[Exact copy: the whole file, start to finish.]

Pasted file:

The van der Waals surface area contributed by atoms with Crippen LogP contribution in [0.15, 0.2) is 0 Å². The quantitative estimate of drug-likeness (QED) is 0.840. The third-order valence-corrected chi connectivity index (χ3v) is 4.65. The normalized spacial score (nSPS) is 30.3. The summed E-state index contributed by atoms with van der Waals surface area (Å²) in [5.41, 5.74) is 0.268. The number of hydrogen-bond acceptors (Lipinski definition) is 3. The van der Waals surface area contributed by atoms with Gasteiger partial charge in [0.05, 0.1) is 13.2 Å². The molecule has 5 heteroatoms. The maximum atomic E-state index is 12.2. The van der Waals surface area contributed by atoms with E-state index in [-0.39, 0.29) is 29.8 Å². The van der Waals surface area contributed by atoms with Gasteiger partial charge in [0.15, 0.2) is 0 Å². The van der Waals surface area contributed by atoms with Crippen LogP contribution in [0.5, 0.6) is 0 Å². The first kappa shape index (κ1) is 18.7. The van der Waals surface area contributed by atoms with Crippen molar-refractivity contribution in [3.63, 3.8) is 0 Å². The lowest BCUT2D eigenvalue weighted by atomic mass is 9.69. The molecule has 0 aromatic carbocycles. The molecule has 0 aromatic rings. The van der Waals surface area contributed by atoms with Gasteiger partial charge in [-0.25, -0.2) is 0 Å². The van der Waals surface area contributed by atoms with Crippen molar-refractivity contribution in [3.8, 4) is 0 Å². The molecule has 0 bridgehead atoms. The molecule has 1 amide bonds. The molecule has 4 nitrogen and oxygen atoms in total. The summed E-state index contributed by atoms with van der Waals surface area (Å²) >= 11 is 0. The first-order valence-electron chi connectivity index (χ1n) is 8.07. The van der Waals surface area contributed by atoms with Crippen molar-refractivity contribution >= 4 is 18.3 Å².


The van der Waals surface area contributed by atoms with Crippen LogP contribution in [0.15, 0.2) is 0 Å². The quantitative estimate of drug-likeness (QED) is 0.840. The third-order valence-corrected chi connectivity index (χ3v) is 4.65. The normalized spacial score (nSPS) is 30.3. The summed E-state index contributed by atoms with van der Waals surface area (Å²) in [5.41, 5.74) is 0.268. The number of hydrogen-bond acceptors (Lipinski definition) is 3. The van der Waals surface area contributed by atoms with Gasteiger partial charge in [0.05, 0.1) is 13.2 Å². The molecule has 5 heteroatoms. The maximum atomic E-state index is 12.2. The van der Waals surface area contributed by atoms with E-state index in [-0.39, 0.29) is 29.8 Å². The van der Waals surface area contributed by atoms with Gasteiger partial charge in [0.15, 0.2) is 0 Å². The van der Waals surface area contributed by atoms with Crippen LogP contribution in [0.5, 0.6) is 0 Å². The first kappa shape index (κ1) is 18.7. The van der Waals surface area contributed by atoms with Crippen molar-refractivity contribution in [3.63, 3.8) is 0 Å². The lowest BCUT2D eigenvalue weighted by atomic mass is 9.69. The molecule has 0 aromatic carbocycles. The molecule has 0 aromatic rings. The van der Waals surface area contributed by atoms with Gasteiger partial charge in [-0.25, -0.2) is 0 Å². The van der Waals surface area contributed by atoms with Crippen molar-refractivity contribution in [3.8, 4) is 0 Å². The molecule has 0 bridgehead atoms. The molecule has 1 amide bonds. The molecule has 4 nitrogen and oxygen atoms in total. The summed E-state index contributed by atoms with van der Waals surface area (Å²) >= 11 is 0. The first-order valence-electron chi connectivity index (χ1n) is 8.07. The van der Waals surface area contributed by atoms with Crippen molar-refractivity contribution >= 4 is 18.3 Å².